We had a houseguest once who said that my house was too quiet.
I can’t imagine anyone would ever say that now.
Sure, background noise from the radio or TV is subdued in deference to my son’s aversion to loud sounds, and we generally talk at a lower volume.
Well, at least my husband and I do.
My son, on the other hand, is the loudest “non-verbal” kid you might ever meet.
Despite his limited verbal interactions (the number of the times in a day that he talks with intent would barely fill one piece of paper), my kid uses his voice all the time. ALL the time. His favorite self-stimulatory behavior (or “stim”) is repeating the words he’s memorized from movies, songs, books and his day-to-day life.
During his verbal stimming, he is not intending to communicate to anyone (I don’t think) – but he is clearly expressing his joy at the noise he is able to create. He plays with sound, rolling syllables around in different combinations and enjoying the patterns coming out of his mouth.
The soundscape he engineers changes over time, and I wish I’d been better about writing down the old phrases and songs he used to have in his circuit. Some of those classics serve as inside jokes for me and my husband, and I’ll have to look back and record them at some point. For now, I am going to make note of his soundscape every few months to help me remember.
We can’t always catch what my son is saying – sometimes the sounds he makes aren’t words at all, but perhaps an attempt to play with rhythm or re-imagine the language he hears. When we recognize the words, we typically find that they come from songs that he heard a long time ago. You know how a song gets stuck in your head? My kid’s head is full of songs – when he learns one, I don’t think it ever leaves.
Lately, his favorites have merged into a complex medley, with a few words from other books or movie scenes thrown in. These are usually sung or spoken at full volume (sometimes he whispers, but I don’t think it’s as much fun), and the different combinations he comes up with can really set him to laughing. This medley often includes a “beat box” flavor, rhythmic grunts and clicks and chest thumping that infuse old preschool rhymes with a little “boom-chicka.”
These phrases and song snippets seem like “nonsense” to anyone else. Random syllables, sped up and strung together, or pronounced singularly with exaggerated emphasis, elongated and stretched into wholly new sounds.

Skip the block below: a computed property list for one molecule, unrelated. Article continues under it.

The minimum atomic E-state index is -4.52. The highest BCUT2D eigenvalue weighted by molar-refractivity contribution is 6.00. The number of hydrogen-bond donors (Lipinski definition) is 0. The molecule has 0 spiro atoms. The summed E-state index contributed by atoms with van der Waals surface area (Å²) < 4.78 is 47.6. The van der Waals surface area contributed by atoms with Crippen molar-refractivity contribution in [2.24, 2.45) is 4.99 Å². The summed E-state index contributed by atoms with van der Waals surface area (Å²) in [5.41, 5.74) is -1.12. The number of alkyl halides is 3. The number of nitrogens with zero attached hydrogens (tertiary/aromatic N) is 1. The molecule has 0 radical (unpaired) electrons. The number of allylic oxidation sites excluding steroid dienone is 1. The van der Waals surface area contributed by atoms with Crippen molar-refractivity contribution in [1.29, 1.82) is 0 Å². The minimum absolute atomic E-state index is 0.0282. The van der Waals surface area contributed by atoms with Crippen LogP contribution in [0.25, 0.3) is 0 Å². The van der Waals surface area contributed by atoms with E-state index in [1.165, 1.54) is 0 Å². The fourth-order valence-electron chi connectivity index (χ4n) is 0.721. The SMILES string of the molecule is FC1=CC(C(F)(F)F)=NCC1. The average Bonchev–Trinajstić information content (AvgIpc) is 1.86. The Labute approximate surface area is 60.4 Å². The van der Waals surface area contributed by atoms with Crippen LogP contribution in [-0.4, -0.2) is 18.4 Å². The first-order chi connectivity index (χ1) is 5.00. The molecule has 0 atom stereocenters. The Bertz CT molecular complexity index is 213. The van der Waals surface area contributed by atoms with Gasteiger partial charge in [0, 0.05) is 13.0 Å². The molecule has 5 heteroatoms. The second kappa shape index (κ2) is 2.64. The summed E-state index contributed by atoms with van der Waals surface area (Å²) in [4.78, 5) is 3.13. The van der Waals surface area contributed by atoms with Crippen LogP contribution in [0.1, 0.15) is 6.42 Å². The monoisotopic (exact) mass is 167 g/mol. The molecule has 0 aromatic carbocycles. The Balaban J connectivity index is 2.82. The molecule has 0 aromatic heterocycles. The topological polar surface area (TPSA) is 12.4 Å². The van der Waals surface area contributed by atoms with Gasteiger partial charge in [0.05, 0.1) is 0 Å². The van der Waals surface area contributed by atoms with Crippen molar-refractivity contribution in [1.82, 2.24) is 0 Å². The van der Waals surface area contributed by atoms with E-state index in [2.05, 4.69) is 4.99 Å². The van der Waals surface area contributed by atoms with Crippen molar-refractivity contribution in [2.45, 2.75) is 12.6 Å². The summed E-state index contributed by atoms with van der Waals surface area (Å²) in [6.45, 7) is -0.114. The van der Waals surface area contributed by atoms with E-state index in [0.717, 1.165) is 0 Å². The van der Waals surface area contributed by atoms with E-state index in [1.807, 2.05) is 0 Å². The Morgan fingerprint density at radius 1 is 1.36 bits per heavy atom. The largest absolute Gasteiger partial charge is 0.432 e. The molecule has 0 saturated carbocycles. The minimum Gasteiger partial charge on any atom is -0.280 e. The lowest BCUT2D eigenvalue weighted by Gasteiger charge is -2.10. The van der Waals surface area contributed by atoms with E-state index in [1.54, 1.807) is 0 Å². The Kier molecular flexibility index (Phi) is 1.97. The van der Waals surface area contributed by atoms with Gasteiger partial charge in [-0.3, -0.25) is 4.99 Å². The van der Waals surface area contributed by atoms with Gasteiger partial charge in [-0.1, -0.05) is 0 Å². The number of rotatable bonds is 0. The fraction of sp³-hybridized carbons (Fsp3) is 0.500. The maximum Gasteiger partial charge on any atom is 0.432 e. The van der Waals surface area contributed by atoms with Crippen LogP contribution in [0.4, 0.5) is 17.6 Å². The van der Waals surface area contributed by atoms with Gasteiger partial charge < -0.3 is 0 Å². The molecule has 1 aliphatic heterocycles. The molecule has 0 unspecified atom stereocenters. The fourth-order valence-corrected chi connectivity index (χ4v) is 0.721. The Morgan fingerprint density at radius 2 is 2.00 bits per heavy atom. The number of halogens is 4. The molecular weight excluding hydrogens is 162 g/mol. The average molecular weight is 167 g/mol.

Granted, this stim is challenging for those of us on the outside – when he’s loudly declaring “TAKE ME OUT TO THE BALLGAME” at three in the morning, or cha-cha-cha-ing when my husband and I are trying to hear each other (or the TV), or when I really need this “non-verbal” kid to focus on the task at hand. But I still cherish these words. Although his verbalizations aren’t intended to communicate with me, they can still help us connect.
I can participate in his soundscape by writing the words on his white board as he says them. He’ll let me jot down a few, enjoying the concrete formation of those sounds in letters, repeating the words and adjusting his pronunciation – he can recognize that sometimes the words look different than how he’s heard them. He encourages me to change the order on the board so he can read them in different combinations.
The other night, I showed him how to record a Voice Memo on my phone, and we recorded several snippets together. We spent the evening replaying those snippets and adding others, his head bopping to the beat, mouthing the familiar lines, and laughing every time he heard his own voice coming out of my phone.
When my husband or I join his soundscape and repeat what he says, he lights up. When we finish a “nonsense” phrase that we’ve heard so often, even though we don’t always understand what it means, he gives us a knowing grin. When we throw a familiar word or song lyric out to him at some random time, he volleys back with another, and we are having a conversation.
I have no idea what we’re talking about, but these are still some of the best conversations I’ve ever had.